Ojiya ChijimiOjiya Ramie Crepe
The history of hemp cloth in Ojiya is old, and trace of the texture is left to earthenware vessel thought to be last part of Jomon period.
Evaluation was high, and hemp cloth which climate of Ojiya included was given to general.
In earlier period of Edo era, improvement for summer clothes was thought about and succeeded in twist that was strong in weft providing wrinkle called unique wrinkle which provided cool feeling at process of finish to riokakerukotode, thing which we finished weaving. Ojiya Chijimi made with traditional skills and techniques is appointed in 1955 by important intangible cultural asset of country.
The history of linen weaving in Ojiya goes back a very long time. A piece of pottery which is thought to have been made at the end of the Jomon period (ca.10000-ca.200 BC) has been discovered bearing the imprint of some woven fabric. Well suited to the climate of Ojiya, woven linen was valued highly and was presented to the Shogun.
At the beginning of the Edo period (1600-1868), ways of improving the cloth for summer kimono were developed. It was found that by tightly twisting up the weft it was possible to produce a really cool crepe. Ojiya Chijimi, which is still made using time honored skills and techniques, was designated as one of Japan's intangible cultural assets in 1955.
The yarn for this cloth comes from the fibers of the Chinese silk plant or ramie (Boehmeria nivea). It is ideal for summer-weight kimonos as absorbed water soon evaporates, and it therefore dries very quickly. Having a crimp means that the cloth does not stick to the skin, making it very comfortable to wear in Japan's hot, humid summers. These days, besides cloth for kimono, some cloth is produced for western clothing and for interior items.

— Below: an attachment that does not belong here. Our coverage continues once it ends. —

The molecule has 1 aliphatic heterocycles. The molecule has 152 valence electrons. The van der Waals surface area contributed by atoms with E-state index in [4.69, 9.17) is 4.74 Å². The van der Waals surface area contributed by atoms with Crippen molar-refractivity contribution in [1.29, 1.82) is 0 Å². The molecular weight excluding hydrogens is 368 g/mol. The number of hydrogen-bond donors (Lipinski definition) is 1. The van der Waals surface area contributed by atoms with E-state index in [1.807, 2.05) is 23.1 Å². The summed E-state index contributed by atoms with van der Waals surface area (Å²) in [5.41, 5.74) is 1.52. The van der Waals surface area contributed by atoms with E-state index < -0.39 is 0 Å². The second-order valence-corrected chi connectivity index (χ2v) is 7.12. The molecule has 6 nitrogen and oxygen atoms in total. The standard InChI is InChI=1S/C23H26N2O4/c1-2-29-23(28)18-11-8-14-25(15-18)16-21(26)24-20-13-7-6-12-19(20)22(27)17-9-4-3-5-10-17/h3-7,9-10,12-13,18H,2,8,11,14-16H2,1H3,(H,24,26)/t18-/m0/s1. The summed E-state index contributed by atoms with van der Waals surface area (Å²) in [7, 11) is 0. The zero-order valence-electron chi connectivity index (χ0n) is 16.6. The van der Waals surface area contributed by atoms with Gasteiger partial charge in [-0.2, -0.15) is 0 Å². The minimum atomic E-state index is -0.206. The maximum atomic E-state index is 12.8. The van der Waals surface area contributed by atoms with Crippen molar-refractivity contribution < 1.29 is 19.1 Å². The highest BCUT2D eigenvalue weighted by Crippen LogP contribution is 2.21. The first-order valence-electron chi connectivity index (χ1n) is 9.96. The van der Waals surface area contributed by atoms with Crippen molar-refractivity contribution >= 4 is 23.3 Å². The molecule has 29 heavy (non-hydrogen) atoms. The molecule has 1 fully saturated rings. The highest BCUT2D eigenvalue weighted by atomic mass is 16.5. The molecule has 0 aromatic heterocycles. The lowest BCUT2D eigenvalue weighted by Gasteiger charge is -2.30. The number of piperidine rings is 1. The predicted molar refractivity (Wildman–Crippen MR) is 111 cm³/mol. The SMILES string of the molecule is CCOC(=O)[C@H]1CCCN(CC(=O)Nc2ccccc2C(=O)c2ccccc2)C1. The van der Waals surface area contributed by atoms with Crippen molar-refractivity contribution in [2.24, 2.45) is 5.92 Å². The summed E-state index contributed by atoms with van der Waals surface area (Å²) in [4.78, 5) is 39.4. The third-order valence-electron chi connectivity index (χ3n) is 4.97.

|Industrial art object name
||Hemorrhoids and shrinkage
|Classification of industrial art object
||Kimono place, clothes, indoor interior
|Main production area
||Niigata / Nagaoka-shi, Ojiya-shi, Tokamachi-shi, Kawaguchimachi, Kitauonuma-gun
|The designation date
||September 4, 1975
■local production associations
Ojiya Woven textiles same profession cooperative association
1-8-25, Jonai, Ojiya-shi, Niigata
Ojiya-shi Kyoto Museum of Traditional Industry (sun plaza) is inner
■Associated exhibit space, facility
We dry immediately that Ojiya Chijimi is made by linen fiber said to be ramie (choma) and is easy to breathe moisture, and to let you display moisture which you breathed in well. Besides, it is comfortable as summer kimono because we make wrinkle peculiar to Ojiya Chijimi without being sticky on skin.
Ojiya chijimi is made from the Choma variety of linen, which has high water absobency and dries very quickly. Furthermore, the slight ruffled texture produced by the Ojiya chijimi process provides a nice, cool feeling, making the cloth perfect for summer clothing.
How to make
Twist riokakemasu which is strong to weft that bo (we pile up) comes over in fiber of ramie and makes thread, and to provide wrinkle characterizing Ojiya Chijimi. Splashed pattern performs pattern charge account of cloth with splashed pattern charge account to thread before weaving and puts patterns together in spite of being texture. We take out wrinkle by process of finish on cloth which weaves, and went up.
In order to produce characteristic tiny ruffles of Ojiya chijimi, the linen threads used for the warp are strongly twisted in the spinning process. A weft ikat dyeing technique is used, so the final pattern of the fabric can only be seen after it is woven. After the fabric is woven, the Chijimi ruffles are brought out as part of the finishing process.
Voice from production center
When you dry after washing, please do shade airing. You never use iron, and please stretch out by hand. Stability wrinkles blow fog lightly, and you swat by hand, and please stretch out.